Wednesday, October 7, 2020

Turkey Reinforces Positions in Greater Idlib to Pressure Russia into Negotiations

 By: Andrew Greco

Key Takeaway: Events since ISW assessed that Turkey and Russia may have reached a deal on September 16 indicate negotiations faltered. Turkish forces are reinforcing their military positions in opposition-held Idlib as means of exerting pressure on Russia in order to obtain a favorable negotiated settlement. Turkey and Russia will likely continue to escalate while avoiding direct military confrontation in an attempt to gain leverage in future negotiations.

The Turkish Armed Forces (TSK) continued to deploy to greater Idlib Province between April 1 and October 7, 2020, despite Turkey striking a de-escalation deal with Russia on March 5, 2020. The TSK has roughly a division—over 20,000 servicemen—deployed to Idlib across 67 military positions as of October 7; Turkey only maintained 61 military positions as of April 1. Recent deployments include experienced mechanized infantry, armor, and artillery units likely intended to act as a deterrent to an Assad regime offensive. New Turkish deployments have been concentrated south of the M4 highway in the Sahl al-Ghab, Jabal Zawiya, and Jisr al-Shughour regions—the likeliest targets of a pro-regime offensive. These new deployments have likely resulted in higher overall troop levels, even after Turkey withdrew “hundreds” of TSK and proxy forces on September 8 and continued to deploy Syrian fighters to Libya and Azerbaijan.[1]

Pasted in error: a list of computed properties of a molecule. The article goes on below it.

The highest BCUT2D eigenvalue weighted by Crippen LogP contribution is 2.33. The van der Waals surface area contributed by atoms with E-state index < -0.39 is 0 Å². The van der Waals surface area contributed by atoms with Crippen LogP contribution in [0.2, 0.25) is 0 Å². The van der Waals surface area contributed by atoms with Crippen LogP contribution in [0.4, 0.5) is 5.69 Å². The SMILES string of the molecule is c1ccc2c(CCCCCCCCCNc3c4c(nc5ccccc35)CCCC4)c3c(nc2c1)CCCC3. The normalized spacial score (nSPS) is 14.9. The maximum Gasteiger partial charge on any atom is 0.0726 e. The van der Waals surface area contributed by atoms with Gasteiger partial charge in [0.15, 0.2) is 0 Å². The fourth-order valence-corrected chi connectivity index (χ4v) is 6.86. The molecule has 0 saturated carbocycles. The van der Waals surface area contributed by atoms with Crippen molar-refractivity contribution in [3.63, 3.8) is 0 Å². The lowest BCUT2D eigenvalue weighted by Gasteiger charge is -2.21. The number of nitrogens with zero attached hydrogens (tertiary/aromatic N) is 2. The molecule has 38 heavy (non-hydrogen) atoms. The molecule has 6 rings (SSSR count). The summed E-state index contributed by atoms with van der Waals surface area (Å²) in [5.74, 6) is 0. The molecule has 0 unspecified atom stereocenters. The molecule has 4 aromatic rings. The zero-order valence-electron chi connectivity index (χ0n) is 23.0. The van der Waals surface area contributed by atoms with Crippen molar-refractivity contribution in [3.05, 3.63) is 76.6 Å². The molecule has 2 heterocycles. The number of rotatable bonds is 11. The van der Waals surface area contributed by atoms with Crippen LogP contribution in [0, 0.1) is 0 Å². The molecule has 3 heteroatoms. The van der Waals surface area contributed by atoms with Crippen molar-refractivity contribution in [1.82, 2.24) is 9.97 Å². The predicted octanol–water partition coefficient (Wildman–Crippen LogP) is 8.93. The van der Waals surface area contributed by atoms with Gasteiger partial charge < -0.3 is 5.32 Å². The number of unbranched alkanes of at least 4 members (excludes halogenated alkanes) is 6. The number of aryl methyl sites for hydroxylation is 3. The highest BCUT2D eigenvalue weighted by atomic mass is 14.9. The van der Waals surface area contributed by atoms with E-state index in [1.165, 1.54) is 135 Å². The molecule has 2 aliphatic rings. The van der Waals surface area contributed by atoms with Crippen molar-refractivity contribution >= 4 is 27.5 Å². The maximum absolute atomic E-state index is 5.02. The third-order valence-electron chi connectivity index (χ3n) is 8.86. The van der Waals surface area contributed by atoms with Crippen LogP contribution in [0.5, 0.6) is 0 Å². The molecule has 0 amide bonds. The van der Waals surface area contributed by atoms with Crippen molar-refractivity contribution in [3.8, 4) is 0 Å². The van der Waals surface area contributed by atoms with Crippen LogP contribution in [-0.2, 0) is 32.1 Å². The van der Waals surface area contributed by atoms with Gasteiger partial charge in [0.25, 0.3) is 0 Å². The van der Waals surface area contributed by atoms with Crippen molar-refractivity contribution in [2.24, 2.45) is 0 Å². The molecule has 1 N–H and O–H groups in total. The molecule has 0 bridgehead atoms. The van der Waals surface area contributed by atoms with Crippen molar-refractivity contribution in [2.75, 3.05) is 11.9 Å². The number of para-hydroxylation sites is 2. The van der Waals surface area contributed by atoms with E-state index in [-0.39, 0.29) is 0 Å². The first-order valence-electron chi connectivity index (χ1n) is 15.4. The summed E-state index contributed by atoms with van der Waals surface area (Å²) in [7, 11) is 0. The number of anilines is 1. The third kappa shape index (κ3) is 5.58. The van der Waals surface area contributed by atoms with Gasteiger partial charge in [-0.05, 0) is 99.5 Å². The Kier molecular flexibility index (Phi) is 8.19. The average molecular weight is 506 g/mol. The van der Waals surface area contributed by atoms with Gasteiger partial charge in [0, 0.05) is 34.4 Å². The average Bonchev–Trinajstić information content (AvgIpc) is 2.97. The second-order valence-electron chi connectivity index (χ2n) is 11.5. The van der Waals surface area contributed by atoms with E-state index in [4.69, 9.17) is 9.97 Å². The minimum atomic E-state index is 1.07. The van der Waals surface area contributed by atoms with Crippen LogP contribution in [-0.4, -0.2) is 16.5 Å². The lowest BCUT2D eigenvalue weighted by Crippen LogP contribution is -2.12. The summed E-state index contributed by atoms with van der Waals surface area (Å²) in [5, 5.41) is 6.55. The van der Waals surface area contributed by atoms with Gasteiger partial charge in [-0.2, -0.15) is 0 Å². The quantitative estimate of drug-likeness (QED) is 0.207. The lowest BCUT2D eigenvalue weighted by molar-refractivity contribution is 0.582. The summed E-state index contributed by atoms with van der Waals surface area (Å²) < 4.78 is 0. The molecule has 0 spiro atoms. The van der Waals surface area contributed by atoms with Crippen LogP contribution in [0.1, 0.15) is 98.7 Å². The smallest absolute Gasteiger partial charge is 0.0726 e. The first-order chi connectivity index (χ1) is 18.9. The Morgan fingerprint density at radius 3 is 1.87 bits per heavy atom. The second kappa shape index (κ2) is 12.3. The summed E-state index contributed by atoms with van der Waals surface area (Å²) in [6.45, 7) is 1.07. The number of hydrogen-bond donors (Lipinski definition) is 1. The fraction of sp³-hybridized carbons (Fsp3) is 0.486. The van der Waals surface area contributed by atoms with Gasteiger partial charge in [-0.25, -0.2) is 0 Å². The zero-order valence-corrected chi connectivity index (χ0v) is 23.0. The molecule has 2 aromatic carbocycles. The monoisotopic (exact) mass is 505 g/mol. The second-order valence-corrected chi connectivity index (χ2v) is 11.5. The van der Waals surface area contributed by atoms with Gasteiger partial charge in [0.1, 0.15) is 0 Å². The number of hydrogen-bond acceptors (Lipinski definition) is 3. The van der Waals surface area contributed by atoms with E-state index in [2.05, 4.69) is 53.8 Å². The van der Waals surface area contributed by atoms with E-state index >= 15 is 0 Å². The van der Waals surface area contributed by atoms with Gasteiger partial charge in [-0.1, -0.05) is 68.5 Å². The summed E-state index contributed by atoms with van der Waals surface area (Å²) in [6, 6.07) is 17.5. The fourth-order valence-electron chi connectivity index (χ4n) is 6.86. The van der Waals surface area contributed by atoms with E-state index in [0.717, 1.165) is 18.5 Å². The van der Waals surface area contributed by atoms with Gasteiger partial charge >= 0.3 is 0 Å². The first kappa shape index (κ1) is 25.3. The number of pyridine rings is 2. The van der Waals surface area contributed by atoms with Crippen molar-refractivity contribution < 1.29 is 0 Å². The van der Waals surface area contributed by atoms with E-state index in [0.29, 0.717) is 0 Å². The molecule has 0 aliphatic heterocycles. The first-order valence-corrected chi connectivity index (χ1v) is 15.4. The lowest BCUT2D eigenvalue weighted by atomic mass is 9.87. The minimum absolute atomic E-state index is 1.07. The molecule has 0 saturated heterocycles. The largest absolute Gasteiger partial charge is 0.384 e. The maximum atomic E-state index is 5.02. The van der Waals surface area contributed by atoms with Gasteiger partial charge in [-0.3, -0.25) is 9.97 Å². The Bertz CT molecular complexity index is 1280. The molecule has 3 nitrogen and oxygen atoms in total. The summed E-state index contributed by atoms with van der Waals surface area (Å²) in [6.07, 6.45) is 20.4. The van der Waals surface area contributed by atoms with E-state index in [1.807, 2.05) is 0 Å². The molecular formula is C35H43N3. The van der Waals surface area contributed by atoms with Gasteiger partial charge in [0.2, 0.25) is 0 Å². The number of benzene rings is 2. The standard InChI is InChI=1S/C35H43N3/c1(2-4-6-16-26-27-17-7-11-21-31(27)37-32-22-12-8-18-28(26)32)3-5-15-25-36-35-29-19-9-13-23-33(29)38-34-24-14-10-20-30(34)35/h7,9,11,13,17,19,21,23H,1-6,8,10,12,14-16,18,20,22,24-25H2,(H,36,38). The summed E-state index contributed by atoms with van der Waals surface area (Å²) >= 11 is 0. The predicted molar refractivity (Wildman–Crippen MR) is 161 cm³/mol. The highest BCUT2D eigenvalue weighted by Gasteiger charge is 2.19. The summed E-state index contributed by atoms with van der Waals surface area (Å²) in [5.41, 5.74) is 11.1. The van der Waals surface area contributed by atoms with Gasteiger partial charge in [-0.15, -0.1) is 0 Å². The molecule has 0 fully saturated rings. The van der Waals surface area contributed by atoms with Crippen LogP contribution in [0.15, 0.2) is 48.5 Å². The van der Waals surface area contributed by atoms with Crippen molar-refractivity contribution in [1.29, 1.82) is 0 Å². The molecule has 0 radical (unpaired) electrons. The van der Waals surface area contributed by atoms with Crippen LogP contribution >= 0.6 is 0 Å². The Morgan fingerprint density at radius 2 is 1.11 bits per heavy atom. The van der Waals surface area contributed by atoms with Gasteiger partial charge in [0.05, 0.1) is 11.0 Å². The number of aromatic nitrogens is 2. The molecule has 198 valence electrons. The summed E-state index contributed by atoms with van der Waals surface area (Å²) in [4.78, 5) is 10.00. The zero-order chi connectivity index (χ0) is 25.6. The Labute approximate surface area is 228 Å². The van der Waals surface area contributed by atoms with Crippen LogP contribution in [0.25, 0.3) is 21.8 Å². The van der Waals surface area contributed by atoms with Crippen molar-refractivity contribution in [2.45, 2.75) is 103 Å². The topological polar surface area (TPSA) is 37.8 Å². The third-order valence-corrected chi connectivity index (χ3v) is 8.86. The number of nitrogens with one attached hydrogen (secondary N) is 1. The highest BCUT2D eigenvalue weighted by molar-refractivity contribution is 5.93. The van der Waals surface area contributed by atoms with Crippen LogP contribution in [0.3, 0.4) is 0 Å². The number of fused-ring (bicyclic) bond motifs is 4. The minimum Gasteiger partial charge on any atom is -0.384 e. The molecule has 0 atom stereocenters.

ISW assessed on September 18 that Russia and Turkey may have reached an agreement permitting a renewed regime offensive in negotiations on September 16.[2] Subsequent events indicate that Russia and Turkey did not arrive at a settlement and are now trying to pressure one another to force a resumption of negotiations on favorable terms. While Russian and regime forces have engaged in limited kinetic escalation along the southern Idlib front lines to pressure Turkey, Turkey has reinforced its military positions with the TSK and proxies to pressure Russia. The TSK deployed additional armor units to its bases near Ariha on September 22.[3] Seven TSK convoys totaling at least 160 military vehicles reinforced various Turkish positions near Ariha and Jisr al-Shughour on October 3 and 4; Turkish resupply convoys typically do not exceed 30 vehicles.[4] The Turkish-backed Syrian National Army also reinforced its positions and reportedly “increased its combat readiness” in Jabal Zawiya on October 3 and 4.[5] A pro-regime offensive without negotiated permission from Turkey would likely be costly for both sides, given the significant artillery and armor deployed.

This map updates the ISW map published on March 31.[6] It provides an assessment of the locations of Turkish military positions in greater Idlib and the unit types deployed to each location based on publicly available information.

Click the image below to enlarge.


[1] https://www dot 7al dot net/2020/09/08/%d8%aa%d8%b1%d9%83%d9%8a%d8%a7-%d8%aa%d8%a8%d8%af%d8%a3-%d8%a8%d8%a5%d8%ac%d9%84%d8%a7%d8%a1-%d8%ac%d9%86%d9%88%d8%af%d9%87%d8%a7-%d9%85%d9%86-%d8%ac%d9%86%d9%88%d8%a8%d9%8a-%d8%a5%d8%af%d9%84%d8%a8/


[3] http://www dot Syria dot tv/%D8%A8%D8%A7%D9%84%D8%AF%D8%A8%D9%91%D8%A7%D8%A8%D8%A7%D8%AA-%D8%A7%D9%84%D8%AC%D9%8A%D8%B4-%D8%A7%D9%84%D8%AA%D8%B1%D9%83%D9%8A-%D9%8A%D8%B9%D8%B2%D9%91%D8%B2-%D9%82%D9%88%D8%A7%D8%B9%D8%AF%D9%87-%D9%81%D9%8A-%D8%AC%D8%A8%D9%84-%D8%A7%D9%84%D8%B2%D8%A7%D9%88%D9%8A%D8%A9


[5] ; https://www dot radioalkul dot com/p344716/ ; http://www dot syria dot tv/%D8%AA%D8%B9%D8%B2%D9%8A%D8%B2%D8%A7%D8%AA-%D9%83%D8%A8%D9%8A%D8%B1%D8%A9-%D9%84%D9%84%D8%AC%D9%8A%D8%B4-%D8%A7%D9%84%D9%88%D8%B7%D9%86%D9%8A-%D9%86%D8%AD%D9%88-%D8%AC%D8%A8%D9%87%D8%A7%D8%AA-%D8%A5%D8%AF%D9%84%D8%A8-%D8%B5%D9%88%D8%B1